When 23-year-old Robert Murley was accused of bashing, stabbing and almost decapitating 65-year-old Joe Godfrey in March 1991, he didn’t deny it. Instead, he claimed Godfey had made a sexual advance, causing him to lose his temper and lash out.

The two men had met earlier in the night at a pub in Melbourne before going back to Godfrey’s flat for a nightcap. At that point, Murley – who was heterosexual – said Godfrey exposed his penis and put his arms around him. 

In “sheer panic,” Murley grabbed a breadknife and stabbed Godfrey, hit him with a chair, and while he lay unconscious, wrapped a towel around his head and slit his throat so deeply that he was almost decapitated. Afterwards, he stole fifty dollars, set the flat on fire, and fled.

A psychologist who examined Murley told the court he had an “intense or excessive detestation or abhorrence of homosexual advances being made towards him.” Despite the horrific details of the killing, and a witness testifying Murley had bragged earlier in the night about planning to “take [Godfrey] for a ride” and “roll” (assault and rob) him, the jury agreed Murley had acted in self-defence, finding him not guilty on all charges.

Murley’s acquittal is often cited as the first successful use of the Homosexual Advance Defence in Australia. But Godfrey was far from the first – or last – man to be killed simply for being gay in Victoria. 

In NSW a parliamentary inquiry is currently underway to investigate the state’s horrifying history of gay bashings and murders. An interim report tabled earlier this year found a “prevailing acceptance of and indifference towards violence and hostility directed at gay men.” 

But homophobic violence wasn’t confined to Sydney’s Northern Beaches or its Eastern Suburbs.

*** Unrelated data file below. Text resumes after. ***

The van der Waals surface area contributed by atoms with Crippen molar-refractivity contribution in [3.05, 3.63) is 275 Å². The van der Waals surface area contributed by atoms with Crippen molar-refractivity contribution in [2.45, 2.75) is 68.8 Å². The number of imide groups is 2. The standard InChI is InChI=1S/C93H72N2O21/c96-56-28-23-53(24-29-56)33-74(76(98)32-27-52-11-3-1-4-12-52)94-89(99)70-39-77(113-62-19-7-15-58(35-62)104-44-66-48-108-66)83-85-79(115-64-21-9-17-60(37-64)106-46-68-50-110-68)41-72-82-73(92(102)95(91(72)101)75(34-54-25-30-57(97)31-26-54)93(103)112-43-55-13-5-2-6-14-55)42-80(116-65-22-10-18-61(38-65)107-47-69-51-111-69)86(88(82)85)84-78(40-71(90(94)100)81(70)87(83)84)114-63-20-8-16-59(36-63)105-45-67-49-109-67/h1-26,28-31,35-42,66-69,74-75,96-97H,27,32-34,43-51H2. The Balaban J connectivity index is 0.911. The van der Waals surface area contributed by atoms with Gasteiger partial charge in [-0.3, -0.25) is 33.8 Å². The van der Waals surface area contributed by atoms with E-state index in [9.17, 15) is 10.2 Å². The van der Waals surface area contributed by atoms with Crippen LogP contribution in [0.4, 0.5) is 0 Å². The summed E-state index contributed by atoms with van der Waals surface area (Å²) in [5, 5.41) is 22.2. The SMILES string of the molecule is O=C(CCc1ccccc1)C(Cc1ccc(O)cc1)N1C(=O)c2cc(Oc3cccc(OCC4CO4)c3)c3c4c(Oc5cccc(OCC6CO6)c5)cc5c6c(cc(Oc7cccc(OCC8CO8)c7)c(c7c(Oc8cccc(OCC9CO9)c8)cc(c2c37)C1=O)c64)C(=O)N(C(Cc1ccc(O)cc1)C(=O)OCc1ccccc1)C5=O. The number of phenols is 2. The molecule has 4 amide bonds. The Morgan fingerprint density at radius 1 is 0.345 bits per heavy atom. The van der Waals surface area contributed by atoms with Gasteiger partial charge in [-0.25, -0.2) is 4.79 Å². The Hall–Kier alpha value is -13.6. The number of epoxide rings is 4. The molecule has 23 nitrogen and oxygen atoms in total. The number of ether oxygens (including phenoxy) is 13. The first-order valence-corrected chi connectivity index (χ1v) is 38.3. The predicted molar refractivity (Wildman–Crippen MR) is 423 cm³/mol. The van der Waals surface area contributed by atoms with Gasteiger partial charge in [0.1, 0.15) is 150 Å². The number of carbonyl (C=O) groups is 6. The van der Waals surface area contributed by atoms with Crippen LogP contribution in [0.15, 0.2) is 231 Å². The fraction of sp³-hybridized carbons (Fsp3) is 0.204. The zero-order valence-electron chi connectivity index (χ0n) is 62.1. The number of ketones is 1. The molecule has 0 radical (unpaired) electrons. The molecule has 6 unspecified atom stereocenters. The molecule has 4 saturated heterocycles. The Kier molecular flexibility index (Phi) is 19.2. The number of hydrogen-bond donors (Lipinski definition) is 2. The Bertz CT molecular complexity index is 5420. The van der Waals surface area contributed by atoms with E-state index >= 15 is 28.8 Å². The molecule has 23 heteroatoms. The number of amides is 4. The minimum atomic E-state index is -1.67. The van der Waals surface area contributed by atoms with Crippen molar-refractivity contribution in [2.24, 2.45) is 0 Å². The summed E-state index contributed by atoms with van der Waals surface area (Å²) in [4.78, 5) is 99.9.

In the 80s and 90s, Victoria had its own “poofter-bashing” epidemic. As in NSW, the perpetrators were usually young men and often operated in groups, prowling popular gay beats – mainly parks and public toilets – across Melbourne and regional Victoria. 

Many victims were reluctant to report their assaults to the police, fearing they would be discriminated against or outed. In 1985, after a 55-year-old gay man was shot and killed in Footscray Park, Victoria Police acknowledged a “reluctance on the part of the gay community to approach us because it might expose their sexual habits”.

In some cases, the police themselves were the instigators of homophobic violence. In December of 1990, a man anonymously claimed he was attacked by a senior police officer while cycling in Albert Park, a well-known gay beat. 

He said he was punched, and his head was slammed against a brick wall. He claimed the officer said he “hated poofters and this was his way of getting rid of AIDS.” But when he reported the incident to Victoria Police, he was told his injuries could have been acquired from falling off his bike, and his complaint was dismissed.

In recent years, Victoria Police has attempted to course-correct and atone for its history of homophobia. Last month, Chief Commissioner Graham Ashton admirably condemned the force’s “unacceptable” treatment of gay people and acknowledged they had “fallen short of the expectations that the community rightly puts upon us.”

“This work is not complete, and we are committed to becoming an organisation that reflects the entire community, and one that firmly rejects homophobia, transphobia, and other types of prejudice,” Chief Commissioner Ashton said. 

Part of that commitment must be an honest reckoning with historical injustices that are still raw for some today. Thorne Harbour Health, Dowson Turco Lawyers and I believe the best way to make that happen is through an independent inquiry to examine the responses of institutions to homophobic hate crimes and give victims of homophobic violence and their families the chance to be heard. 

We’re calling on Premier Daniel Andrews to follow through on his historic apology for the criminalisation of homosexuality in Victoria in 2016 in which he pledged to address the mistakes of the past and make Victoria a place where gay people can hold hands with their partners in public without fearing for their lives.

In the Premier’s own words, “It’s never too late to put things right … That starts with acknowledging the offences of the past, admitting the failings of the present and building a society, for the future, that is strong and fair and just.” 

Seb Starcevic is an Honour Award nominated Melbourne freelance journalist.

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